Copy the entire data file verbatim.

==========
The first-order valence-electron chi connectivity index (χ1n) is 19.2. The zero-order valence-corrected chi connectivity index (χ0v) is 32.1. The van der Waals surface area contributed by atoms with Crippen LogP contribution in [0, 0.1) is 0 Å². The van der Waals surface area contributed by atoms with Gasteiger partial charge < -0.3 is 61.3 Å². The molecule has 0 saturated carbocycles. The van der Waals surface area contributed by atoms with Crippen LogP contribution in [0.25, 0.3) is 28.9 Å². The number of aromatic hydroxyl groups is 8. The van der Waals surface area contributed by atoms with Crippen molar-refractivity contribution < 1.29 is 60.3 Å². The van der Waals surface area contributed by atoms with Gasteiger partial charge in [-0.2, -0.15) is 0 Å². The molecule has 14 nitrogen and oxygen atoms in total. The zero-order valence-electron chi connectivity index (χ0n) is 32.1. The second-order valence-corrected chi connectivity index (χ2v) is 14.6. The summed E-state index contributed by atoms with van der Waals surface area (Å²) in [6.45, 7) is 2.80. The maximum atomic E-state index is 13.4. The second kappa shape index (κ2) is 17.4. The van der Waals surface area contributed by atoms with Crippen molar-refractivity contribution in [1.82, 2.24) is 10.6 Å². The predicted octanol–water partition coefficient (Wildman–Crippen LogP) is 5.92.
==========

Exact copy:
The first-order valence-electron chi connectivity index (χ1n) is 19.2. The zero-order valence-corrected chi connectivity index (χ0v) is 32.1. The van der Waals surface area contributed by atoms with Crippen LogP contribution in [0, 0.1) is 0 Å². The van der Waals surface area contributed by atoms with Gasteiger partial charge < -0.3 is 61.3 Å². The molecule has 0 saturated carbocycles. The van der Waals surface area contributed by atoms with Crippen LogP contribution in [0.25, 0.3) is 28.9 Å². The number of aromatic hydroxyl groups is 8. The van der Waals surface area contributed by atoms with Crippen molar-refractivity contribution < 1.29 is 60.3 Å². The van der Waals surface area contributed by atoms with Gasteiger partial charge in [-0.2, -0.15) is 0 Å². The molecule has 14 nitrogen and oxygen atoms in total. The zero-order valence-electron chi connectivity index (χ0n) is 32.1. The second-order valence-corrected chi connectivity index (χ2v) is 14.6. The summed E-state index contributed by atoms with van der Waals surface area (Å²) in [6.45, 7) is 2.80. The maximum atomic E-state index is 13.4. The second kappa shape index (κ2) is 17.4. The van der Waals surface area contributed by atoms with Crippen molar-refractivity contribution in [1.82, 2.24) is 10.6 Å². The predicted octanol–water partition coefficient (Wildman–Crippen LogP) is 5.92.